However, less widely appreciated in building the business case is the role of visual imagery. These pictures can include actual photographs that people can hold in their minds, or graphs that illustrate effectiveness of solutions. For Dow, a picture of three bottles of water—showing the relative viscosity versus clarity of various water-treatment solutions perfectly illustrated the effectiveness of a substantially cheaper nature-based solution to addressing water quality challenges (relative to a traditional waste water treatment plant solution). The business case was made.
Yet, despite the growing set of case examples of nature-inspired and natural-system restoration initiatives, as laid out in the BSR-REF brief—and the increasing ability of people in companies to build the business case through a combination of pictures, words, and numbers—it is still only a relatively small set of companies that are currently investing in nature-based solutions to business challenges and ecological restoration opportunities.
This relatively slow (though accelerating) uptake to date is not surprising in light of innovation diffusion theory, stemming from the work of Everett Rogers and others. Based on this research, the rate of innovation diffusion is expected to be a function of the relative advantage of new approaches, compatibility with existing values and practices, simplicity and ease of use, ease of testing (“trialability”), and observable results.
Investing in nature-based solutions does commonly offer relative advantages, ease of use, and testability. However, these ecological solutions can be perceived as incompatible with an engineering mindset and expected practices—in which certainty and assurances are the focus—while also extending beyond the customary training of engineers.
In addition, obstacles to nature-based solution uptake exist in terms of internal corporate dynamics. New expenses can be hard to justify within companies, even if they result in long-term savings. Corporate representatives reported, in the interviews conducted for this paper, that experienced business managers are often reluctant to lead nature-based solutions projects, particularly if they lack experience with the issues. Such a project hardly seems like an assured path to promotion—just as any new approaches (ones that are untested within a specific company) are often skeptically viewed as potential career risks.
These hurdles make it all the more remarkable that a growing number of corporate innovators and early adopters are investing in the (literal) foundations of their business—that is, the very ground on which key business facilities sit, or from which suppliers source inputs.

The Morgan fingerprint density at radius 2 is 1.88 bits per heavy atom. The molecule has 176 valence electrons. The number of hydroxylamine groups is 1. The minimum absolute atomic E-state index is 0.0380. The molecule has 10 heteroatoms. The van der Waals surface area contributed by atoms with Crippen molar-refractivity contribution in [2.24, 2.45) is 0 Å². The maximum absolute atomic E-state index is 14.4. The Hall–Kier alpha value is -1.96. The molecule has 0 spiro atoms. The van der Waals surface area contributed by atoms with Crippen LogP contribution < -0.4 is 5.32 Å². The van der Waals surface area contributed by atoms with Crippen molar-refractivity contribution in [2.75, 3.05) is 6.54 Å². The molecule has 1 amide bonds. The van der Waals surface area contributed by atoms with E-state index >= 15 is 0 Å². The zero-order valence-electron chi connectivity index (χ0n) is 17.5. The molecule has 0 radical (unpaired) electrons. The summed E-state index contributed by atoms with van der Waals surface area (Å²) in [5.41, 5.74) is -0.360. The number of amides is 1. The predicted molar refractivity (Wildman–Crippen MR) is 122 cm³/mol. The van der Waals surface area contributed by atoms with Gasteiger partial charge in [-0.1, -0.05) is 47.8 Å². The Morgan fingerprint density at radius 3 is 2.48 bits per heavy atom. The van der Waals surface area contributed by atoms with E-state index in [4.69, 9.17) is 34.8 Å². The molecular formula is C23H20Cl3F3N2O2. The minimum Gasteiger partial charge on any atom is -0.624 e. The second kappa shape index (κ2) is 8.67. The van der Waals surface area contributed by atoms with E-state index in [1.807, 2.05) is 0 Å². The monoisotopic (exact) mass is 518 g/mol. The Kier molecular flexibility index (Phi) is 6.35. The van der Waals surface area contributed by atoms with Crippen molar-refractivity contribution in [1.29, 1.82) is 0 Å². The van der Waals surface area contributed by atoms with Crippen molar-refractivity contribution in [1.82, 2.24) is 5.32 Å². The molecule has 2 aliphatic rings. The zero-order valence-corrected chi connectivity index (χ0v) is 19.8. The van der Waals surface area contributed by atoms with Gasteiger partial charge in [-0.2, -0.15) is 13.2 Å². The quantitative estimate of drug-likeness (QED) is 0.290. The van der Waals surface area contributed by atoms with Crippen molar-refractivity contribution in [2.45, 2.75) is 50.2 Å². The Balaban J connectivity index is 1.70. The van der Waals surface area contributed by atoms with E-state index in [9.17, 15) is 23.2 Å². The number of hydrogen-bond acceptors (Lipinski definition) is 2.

The reported results, though some are preliminary, are often positive and measurable across multiple metrics, including financial, community, and environmental. Illustrations of such measurement approaches have been developed by Restore the Earth Foundation, Commonland, and Dow in collaboration with The Nature Conservancy (TNC) through the Ecosystem Services Identification & Inventory, or ESII, among others. These and other such tools can show how nature-based solutions can offer significant quantitative, benefit-multiplier results and advantages over alternative approaches.
With both a set of case studies and tools, the takeaway for corporate decision makers is to systematically start asking:
- Are there opportunities to more efficiently run our business, by working with and gaining leverage from natural systems?
- Are there natural solutions (in every sense of the word) to business challenges?
- Can investments in maintaining, restoring, or mimicking nature’s systems create less expensive and more effective solutions to business operational problems?
- Can these investments offer multiple opportunities and upside, in terms of a benefit multiplier for local residents and regional communities, as well as for natural systems—in addition to financial return on investment?
The next step for corporate decision-makers is simple. Review the case examples and explore the relevance of further investigation for your particular company. Could adoption of nature-based solutions as well as investment in restoration of nature by businesses provide a promising pathway forward?